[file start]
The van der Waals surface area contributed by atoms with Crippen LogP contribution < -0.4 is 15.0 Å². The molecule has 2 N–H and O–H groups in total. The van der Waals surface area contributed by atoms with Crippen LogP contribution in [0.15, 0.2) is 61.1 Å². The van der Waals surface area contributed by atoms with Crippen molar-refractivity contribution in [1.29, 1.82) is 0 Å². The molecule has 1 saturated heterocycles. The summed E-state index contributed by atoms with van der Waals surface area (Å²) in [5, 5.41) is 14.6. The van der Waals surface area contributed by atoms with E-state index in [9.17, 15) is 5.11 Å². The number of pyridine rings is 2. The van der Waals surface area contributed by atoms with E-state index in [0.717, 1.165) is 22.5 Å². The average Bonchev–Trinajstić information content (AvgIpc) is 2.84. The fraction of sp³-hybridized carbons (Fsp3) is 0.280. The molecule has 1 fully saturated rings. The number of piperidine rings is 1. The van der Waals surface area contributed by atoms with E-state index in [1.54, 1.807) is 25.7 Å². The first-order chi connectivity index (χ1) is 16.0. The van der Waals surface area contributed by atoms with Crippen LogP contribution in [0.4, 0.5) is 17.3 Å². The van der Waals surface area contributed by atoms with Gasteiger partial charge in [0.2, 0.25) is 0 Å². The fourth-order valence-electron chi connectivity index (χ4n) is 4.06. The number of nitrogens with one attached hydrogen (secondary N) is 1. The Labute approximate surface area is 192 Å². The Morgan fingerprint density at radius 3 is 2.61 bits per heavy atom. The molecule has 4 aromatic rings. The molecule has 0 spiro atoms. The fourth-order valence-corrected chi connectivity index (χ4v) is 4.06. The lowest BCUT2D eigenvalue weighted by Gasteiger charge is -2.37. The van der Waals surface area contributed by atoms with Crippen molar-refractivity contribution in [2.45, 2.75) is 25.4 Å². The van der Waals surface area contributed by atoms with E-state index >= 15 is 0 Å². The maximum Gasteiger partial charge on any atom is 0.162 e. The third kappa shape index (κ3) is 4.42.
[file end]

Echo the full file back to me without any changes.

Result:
The van der Waals surface area contributed by atoms with Crippen LogP contribution < -0.4 is 15.0 Å². The molecule has 2 N–H and O–H groups in total. The van der Waals surface area contributed by atoms with Crippen LogP contribution in [0.15, 0.2) is 61.1 Å². The van der Waals surface area contributed by atoms with Crippen molar-refractivity contribution in [1.29, 1.82) is 0 Å². The molecule has 1 saturated heterocycles. The summed E-state index contributed by atoms with van der Waals surface area (Å²) in [5, 5.41) is 14.6. The van der Waals surface area contributed by atoms with E-state index in [9.17, 15) is 5.11 Å². The number of pyridine rings is 2. The van der Waals surface area contributed by atoms with E-state index in [0.717, 1.165) is 22.5 Å². The average Bonchev–Trinajstić information content (AvgIpc) is 2.84. The fraction of sp³-hybridized carbons (Fsp3) is 0.280. The molecule has 1 fully saturated rings. The number of piperidine rings is 1. The van der Waals surface area contributed by atoms with E-state index in [1.54, 1.807) is 25.7 Å². The first-order chi connectivity index (χ1) is 16.0. The van der Waals surface area contributed by atoms with Crippen LogP contribution in [0.4, 0.5) is 17.3 Å². The van der Waals surface area contributed by atoms with Gasteiger partial charge in [0.2, 0.25) is 0 Å². The fourth-order valence-electron chi connectivity index (χ4n) is 4.06. The number of nitrogens with one attached hydrogen (secondary N) is 1. The Labute approximate surface area is 192 Å². The Morgan fingerprint density at radius 3 is 2.61 bits per heavy atom. The molecule has 4 aromatic rings. The molecule has 0 spiro atoms. The fourth-order valence-corrected chi connectivity index (χ4v) is 4.06. The lowest BCUT2D eigenvalue weighted by Gasteiger charge is -2.37. The van der Waals surface area contributed by atoms with Crippen molar-refractivity contribution in [2.45, 2.75) is 25.4 Å². The van der Waals surface area contributed by atoms with E-state index >= 15 is 0 Å². The maximum Gasteiger partial charge on any atom is 0.162 e. The third kappa shape index (κ3) is 4.42.